Ok well maybe it didn’t, maybe it was windy and rainy but if it did shine today, it would be shining for James Joyce.
January 1st, 2012 – today Joyce’s published works come out of copyright in Europe, which is exciting times for Joyceans. Now hopefully artists and writers will have the freedom to use Joyce’s work to create their own art – for example, Joyce’s play ‘Exiles’ can now be produced without the restrictions or preventions of the notoriously strict Joyce estate. Stage and screen adaptations of Joyce’s work can now be freely produced. And I can copy and paste entire sections of Joyce’s work and publish them on my blog worry free – happy days.
I can’t quite explain why this is my favourite passage from Ulysses, I think it’s the humour and perhaps the lovely turn of phrase, but this always stands out for me whenever I think of Joyce’s blue book of Eccles. It’s a conversation between some men in Barney Kiernan’s pub, just general chit chat, but when they start speaking of a certain Paddy Dignam, confusion ensues:
“So I saw there was going to be bit of a dust. Bob’s a queer chap when the porter’s up in him so says I just to make talk:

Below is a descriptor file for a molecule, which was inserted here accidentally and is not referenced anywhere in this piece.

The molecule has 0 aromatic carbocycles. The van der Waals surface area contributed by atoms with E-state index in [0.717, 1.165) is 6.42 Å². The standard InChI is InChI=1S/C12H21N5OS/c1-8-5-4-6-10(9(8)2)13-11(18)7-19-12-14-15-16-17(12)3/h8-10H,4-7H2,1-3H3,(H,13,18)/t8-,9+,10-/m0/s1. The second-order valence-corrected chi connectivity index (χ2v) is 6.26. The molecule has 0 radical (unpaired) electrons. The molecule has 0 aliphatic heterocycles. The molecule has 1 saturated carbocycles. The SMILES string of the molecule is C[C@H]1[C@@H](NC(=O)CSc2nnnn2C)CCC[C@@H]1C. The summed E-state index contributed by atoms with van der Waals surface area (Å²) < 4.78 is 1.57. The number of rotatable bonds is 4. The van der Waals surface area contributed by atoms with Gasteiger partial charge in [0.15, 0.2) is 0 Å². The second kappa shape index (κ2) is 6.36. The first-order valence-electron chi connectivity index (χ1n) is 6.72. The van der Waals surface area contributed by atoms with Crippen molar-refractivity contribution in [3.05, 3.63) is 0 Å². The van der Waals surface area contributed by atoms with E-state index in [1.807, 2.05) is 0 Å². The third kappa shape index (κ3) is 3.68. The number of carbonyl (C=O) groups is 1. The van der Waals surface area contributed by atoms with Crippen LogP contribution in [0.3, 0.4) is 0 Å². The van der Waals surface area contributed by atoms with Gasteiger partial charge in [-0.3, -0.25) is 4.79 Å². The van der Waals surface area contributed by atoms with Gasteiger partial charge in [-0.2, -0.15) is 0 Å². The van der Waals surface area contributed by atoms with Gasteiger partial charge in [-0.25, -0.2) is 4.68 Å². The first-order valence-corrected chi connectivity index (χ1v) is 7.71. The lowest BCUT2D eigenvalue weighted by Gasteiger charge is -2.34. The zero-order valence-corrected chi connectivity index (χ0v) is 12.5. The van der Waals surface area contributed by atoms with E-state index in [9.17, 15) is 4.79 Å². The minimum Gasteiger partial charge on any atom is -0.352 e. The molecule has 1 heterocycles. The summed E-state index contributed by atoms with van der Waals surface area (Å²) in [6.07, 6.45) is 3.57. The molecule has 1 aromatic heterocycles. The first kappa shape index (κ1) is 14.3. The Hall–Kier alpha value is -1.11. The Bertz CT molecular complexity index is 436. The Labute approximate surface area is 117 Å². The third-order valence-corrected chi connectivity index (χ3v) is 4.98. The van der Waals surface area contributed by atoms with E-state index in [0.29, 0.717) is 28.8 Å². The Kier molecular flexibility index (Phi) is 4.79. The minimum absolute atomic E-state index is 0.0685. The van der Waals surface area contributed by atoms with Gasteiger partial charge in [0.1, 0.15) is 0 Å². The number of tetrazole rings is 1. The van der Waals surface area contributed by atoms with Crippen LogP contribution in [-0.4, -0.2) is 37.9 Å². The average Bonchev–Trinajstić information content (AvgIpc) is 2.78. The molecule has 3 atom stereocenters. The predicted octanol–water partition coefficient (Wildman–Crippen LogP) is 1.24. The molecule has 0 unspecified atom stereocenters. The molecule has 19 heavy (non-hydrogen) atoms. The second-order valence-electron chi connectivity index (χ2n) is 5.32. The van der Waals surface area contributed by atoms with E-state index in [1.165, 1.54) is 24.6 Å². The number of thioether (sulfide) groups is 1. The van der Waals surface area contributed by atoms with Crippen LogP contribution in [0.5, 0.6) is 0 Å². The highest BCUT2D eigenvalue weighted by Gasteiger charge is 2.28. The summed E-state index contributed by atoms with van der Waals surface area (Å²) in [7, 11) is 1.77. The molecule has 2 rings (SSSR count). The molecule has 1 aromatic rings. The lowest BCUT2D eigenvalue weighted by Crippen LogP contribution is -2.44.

— How’s Willy Murray those times, Alf?
— I don’t know, says Alf. I saw him just now in Capel Street with Paddy Dignam. Only I was running after that.
— You what? says Joe, throwing down the letters. With who?
— With Dignam, says Alf.
— Is it Paddy? says Joe.
— Yes, says Alf. Why?
— Don’t you know he’s dead? says Joe.
— Paddy Dignam dead? says Alf.
— Ay, says Joe.
— Sure I’m after seeing him not five minutes ago, says Alf, as plain as a pikestaff.
— Who’s dead? says Bob Doran.
— You saw his ghost then, says Joe, God between us and harm.
— What? says Alf. Good Christ, only five… What?… and Willie Murray with him, the two of them there near what-doyoucallhim’s… What? Dignam dead?
— What about Dignam? says Bob Doran. Who’s talking about… ?
— Dead! says Alf. He is no more dead than you are.
— Maybe so, says Joe. They took the liberty of burying him this morning anyhow.
— Paddy? says Alf.
— Ay, says Joe. He paid the debt of nature, God be merciful to him.
— Good Christ! says Alf.
Begob he was what you might call flabbergasted.”
Happy New Year!